Water is one of the basic needs we have for survival and is a major key to any emergency preparedness plan. Have you started your water storage in case of an emergency?
During short-term power outages you usually do not lose running water unless you use a well. However, if a long-term outage occurs, cities eventually run out of water as electricity is needed to pump water into storage towers. You also need clean water storage in case the public water supply is contaminated. We all have read the headlines in various parts of the country where water has been contaminated. There are also natural disasters we need to prepare for- earthquakes, hurricanes, tornadoes, floods and the list goes on.
This post contains affiliate links at no additional cost to you. For further information, please see our disclosure policy.
Getting Started with Water Storage
• Begin with the goal to have a 2 week supply of water. You can then increase your water storage for as much as you think you could need.
• According to the Red Cross, plan to store a minimum of 1 gallon of water per person per day in your home and be sure to store more if you have pets. If you live in a hot/dry climate, plan to store more.
• Clean, sanitize, and double or triple rinse all containers before filling them with water to store.
• Store water in food-grade containers or PETE (look for recycle code 1) plastic containers. Soda bottles are a great option.
• Never store water in a container that has stored non-food items.
• Try to avoid storing water in milk jugs or other HDPE (recycle code 2) plastics. This plastic is thin, easily punctured, and will leak over time. If you must store your water in these jugs or bottles consider placing them inside larger, more durable storage containers.
• Mylar bags are another storage option. Once you have filled your bags you can store them in cardboard boxes and stack the boxes on top of each other.
• 55 gallon water barrels are a great way to store water in large volumes. I personally have had a couple of these 55 gallon water barrels for decades. They are perfect for the outdoors. We put ours on the side yard and covered it with a plastic tarp.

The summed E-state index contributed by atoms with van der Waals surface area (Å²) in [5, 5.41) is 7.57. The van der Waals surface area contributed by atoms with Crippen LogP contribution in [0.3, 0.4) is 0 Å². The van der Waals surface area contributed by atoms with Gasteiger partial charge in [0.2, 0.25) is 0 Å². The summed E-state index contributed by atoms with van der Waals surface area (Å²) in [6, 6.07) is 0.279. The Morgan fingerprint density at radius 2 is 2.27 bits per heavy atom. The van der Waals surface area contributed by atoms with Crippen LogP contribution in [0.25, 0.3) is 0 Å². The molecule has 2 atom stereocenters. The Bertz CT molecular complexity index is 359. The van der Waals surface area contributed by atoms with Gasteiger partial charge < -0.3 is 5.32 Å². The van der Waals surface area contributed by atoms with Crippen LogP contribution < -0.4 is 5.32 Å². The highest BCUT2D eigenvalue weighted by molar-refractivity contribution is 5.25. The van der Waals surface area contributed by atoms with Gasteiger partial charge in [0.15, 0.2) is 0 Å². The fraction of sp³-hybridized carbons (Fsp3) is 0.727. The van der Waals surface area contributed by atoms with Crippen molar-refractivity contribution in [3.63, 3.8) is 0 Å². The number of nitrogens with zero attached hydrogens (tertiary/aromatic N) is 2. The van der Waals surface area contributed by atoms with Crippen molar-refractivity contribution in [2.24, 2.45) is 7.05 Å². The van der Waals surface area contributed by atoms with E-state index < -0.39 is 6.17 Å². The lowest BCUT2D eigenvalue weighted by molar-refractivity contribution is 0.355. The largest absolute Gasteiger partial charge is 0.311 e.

- You will need a water barrel siphon if you purchase these water barrels. This helps siphon the water our of the barrel as there is no spigot.
• Water barrels should be stored in cool areas out of direct sunlight. Ideally, they should be kept inside. If you store your barrel in sunlight you should rotate (use and replenish) it every 6-12 months.
• 3-5 gallon rigid portable water containers are available at most camping supply stores or online and are perfect for 72-hour kits as they are small and easy to carry. They are made for long-term water storage.
• Store water in containers of several various sizes or water storage on wheels. This way you’ll be prepared for different types of emergencies. Water can get very heavy in large quantities.
- Have you seen the WaterBOB Emergency Storage? It is a plastic containment system that holds up to a 100 gallons of water in your bathtub for emergency and temporary storage. Rather than temporarily filling up an open bathtub with water that could easily get contaminated or leak down the drain, just lay this innovative heavy duty food grade FDA approved plastic in any standard bathtub, attach the fill hose to the faucet and fill to capacity. It keeps the water clean and fresh for up to 12 weeks. These are perfect for those who live in hurricane, tornado, flood and storm areas. I have purchased one to use in an emergency. I do NOT have the WaterBOB filled up. These WaterBOB’s are meant to be filled at the last minute. But you need to have one in your possession in case something does happen. Trying to find one in your area when a storm/hurricane/tornado is coming probably won’t be a possibility. This should be every emergency kit!
• Boiling is the safest way to clean water.
• Non-chlorinated water should be treated with liquid chlorine bleach that contains 5-6% sodium hypochlorite. If you have municipal water it is probably already chlorinated. Make sure the bleach you use does not contain any fragrances, perfumes or softeners. For 1 gallon of water add 8 drops of bleach, for 5 gallons add ½ teaspoon of bleach and for 55 gallons add 1/8 cup.
• Do not fill your water storage containers using a garden hose as many of them are made with recycled materials and may contain lead. Instead, use a drinking water hose. Depending on hose length they are approximately $10 – $20 each. The drinking water hose won’t give your water that ‘garden hose’ taste!
• You can also purchase commercially bottled water. Keep it sealed in its original container until you need to use it. Large jugs can be put directly on your storage shelving while smaller bottles are perfect for 72-hour kits and car emergency kits because they are easy to grab if you need to evacuate your home quickly.
• Store water in a cool, dark place.
• Do not store water storage containers directly on concrete as the plastic could absorb chemicals. You can use cardboard, wood pallets, or shelving to keep it off the ground.